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J Mol Biol. 2003 May 30;329(2):291-309.

A spatially extended stochastic model of the bacterial chemotaxis signalling pathway.

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Department of Zoology, University of Cambridge, UK.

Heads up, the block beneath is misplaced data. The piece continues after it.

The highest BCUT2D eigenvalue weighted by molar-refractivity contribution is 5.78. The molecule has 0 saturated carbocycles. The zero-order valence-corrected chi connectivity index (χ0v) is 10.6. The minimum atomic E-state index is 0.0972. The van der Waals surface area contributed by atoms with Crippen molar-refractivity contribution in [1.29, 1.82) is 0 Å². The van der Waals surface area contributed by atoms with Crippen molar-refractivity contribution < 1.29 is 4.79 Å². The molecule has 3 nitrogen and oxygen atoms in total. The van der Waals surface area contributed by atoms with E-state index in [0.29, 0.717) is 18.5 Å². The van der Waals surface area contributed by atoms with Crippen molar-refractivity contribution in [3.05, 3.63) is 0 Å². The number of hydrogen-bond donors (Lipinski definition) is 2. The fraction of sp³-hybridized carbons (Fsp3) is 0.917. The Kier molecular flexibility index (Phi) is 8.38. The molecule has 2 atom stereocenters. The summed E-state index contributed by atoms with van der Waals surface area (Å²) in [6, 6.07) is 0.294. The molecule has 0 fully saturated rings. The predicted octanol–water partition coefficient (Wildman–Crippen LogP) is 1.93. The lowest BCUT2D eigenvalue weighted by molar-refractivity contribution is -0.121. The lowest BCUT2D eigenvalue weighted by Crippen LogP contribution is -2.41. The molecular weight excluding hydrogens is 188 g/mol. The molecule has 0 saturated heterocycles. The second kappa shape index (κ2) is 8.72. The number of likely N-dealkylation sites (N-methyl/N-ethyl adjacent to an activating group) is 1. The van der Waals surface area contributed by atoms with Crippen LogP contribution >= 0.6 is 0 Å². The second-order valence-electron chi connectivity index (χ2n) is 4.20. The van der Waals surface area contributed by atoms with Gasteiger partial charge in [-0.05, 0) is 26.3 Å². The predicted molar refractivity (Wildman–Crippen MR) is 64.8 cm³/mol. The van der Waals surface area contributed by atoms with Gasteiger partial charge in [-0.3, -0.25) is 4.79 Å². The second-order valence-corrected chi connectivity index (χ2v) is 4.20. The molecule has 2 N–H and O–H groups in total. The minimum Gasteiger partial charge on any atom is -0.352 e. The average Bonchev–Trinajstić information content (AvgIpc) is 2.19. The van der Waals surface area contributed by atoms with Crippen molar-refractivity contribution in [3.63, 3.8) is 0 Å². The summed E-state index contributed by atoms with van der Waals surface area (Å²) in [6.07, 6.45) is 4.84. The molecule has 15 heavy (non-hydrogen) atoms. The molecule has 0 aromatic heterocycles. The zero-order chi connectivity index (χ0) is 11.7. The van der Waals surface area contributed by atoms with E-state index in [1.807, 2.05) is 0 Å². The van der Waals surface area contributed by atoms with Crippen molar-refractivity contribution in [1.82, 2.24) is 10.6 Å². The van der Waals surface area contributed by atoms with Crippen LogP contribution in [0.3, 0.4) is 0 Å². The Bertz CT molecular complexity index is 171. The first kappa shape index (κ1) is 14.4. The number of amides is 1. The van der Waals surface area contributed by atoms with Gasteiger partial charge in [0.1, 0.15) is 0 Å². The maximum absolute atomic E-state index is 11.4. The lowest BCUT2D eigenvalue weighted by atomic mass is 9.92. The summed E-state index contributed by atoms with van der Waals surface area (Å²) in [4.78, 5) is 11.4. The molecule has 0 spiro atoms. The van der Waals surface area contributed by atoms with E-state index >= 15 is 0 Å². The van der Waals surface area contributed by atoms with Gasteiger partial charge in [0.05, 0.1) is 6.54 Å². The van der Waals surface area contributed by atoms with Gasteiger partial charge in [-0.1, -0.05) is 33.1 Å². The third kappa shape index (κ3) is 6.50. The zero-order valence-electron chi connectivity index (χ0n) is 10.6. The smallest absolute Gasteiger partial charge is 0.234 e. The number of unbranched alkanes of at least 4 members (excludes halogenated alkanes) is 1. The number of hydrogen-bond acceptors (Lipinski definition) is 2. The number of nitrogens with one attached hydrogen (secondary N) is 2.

We have combined two distinct but related stochastic approaches to model the Escherichia coli chemotaxis pathway. Reactions involving cytosolic components of the pathway were assumed to obey the laws of conventional stochastic chemical kinetics, while the clustered membrane receptors were represented in two-dimensional arrays similar to the Ising model. Receptors were assumed to flip between an active and an inactive state with probabilities dependent upon three energy inputs: ligand binding, methylation level due to adaptation, and the activity of neighbouring receptors. Examination of models with different lattice size and geometry showed that the sensitivity to stimuli increases with lattice size and the nearest-neighbour coupling strength up to a critical point, but this amplification was also accompanied by a proportional increase in steady-state noise. Multiple methylation of receptors resulted in diminished signal-to-noise ratio, but showed improved stability to variation in the coupling strength and increased gain. Under the best conditions the simulated output of a coupled lattice of receptors closely matched the time-course and amplitude found experimentally in living bacteria. The model also has some of the properties of a cellular automaton and shows an unexpected emergence of spatial patterns of methylation within the receptor lattice.

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